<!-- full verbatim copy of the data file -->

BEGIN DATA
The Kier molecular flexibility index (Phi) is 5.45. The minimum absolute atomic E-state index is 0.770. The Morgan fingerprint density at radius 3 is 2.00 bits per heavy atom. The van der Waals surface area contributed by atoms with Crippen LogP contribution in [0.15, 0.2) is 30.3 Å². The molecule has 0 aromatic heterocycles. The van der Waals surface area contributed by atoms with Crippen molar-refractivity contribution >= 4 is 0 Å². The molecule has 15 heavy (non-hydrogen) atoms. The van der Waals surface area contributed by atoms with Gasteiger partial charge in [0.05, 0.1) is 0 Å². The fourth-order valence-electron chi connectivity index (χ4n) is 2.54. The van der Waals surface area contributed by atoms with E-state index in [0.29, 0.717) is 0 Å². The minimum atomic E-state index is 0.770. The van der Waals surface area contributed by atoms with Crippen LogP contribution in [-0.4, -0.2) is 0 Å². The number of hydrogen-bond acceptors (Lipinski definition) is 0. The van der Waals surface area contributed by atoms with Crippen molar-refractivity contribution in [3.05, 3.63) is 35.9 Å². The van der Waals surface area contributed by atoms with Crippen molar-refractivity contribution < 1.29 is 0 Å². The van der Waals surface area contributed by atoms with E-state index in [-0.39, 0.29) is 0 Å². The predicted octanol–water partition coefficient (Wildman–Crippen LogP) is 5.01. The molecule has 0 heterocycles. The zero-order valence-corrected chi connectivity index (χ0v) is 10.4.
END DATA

The Kier molecular flexibility index (Phi) is 5.45. The minimum absolute atomic E-state index is 0.770. The Morgan fingerprint density at radius 3 is 2.00 bits per heavy atom. The van der Waals surface area contributed by atoms with Crippen LogP contribution in [0.15, 0.2) is 30.3 Å². The molecule has 0 aromatic heterocycles. The van der Waals surface area contributed by atoms with Crippen molar-refractivity contribution >= 4 is 0 Å². The molecule has 15 heavy (non-hydrogen) atoms. The van der Waals surface area contributed by atoms with Gasteiger partial charge in [0.05, 0.1) is 0 Å². The fourth-order valence-electron chi connectivity index (χ4n) is 2.54. The van der Waals surface area contributed by atoms with E-state index in [0.29, 0.717) is 0 Å². The minimum atomic E-state index is 0.770. The van der Waals surface area contributed by atoms with Crippen LogP contribution in [-0.4, -0.2) is 0 Å². The number of hydrogen-bond acceptors (Lipinski definition) is 0. The van der Waals surface area contributed by atoms with Crippen molar-refractivity contribution in [3.05, 3.63) is 35.9 Å². The van der Waals surface area contributed by atoms with Crippen molar-refractivity contribution < 1.29 is 0 Å². The van der Waals surface area contributed by atoms with E-state index in [-0.39, 0.29) is 0 Å². The predicted octanol–water partition coefficient (Wildman–Crippen LogP) is 5.01. The molecule has 0 heterocycles. The zero-order valence-corrected chi connectivity index (χ0v) is 10.4.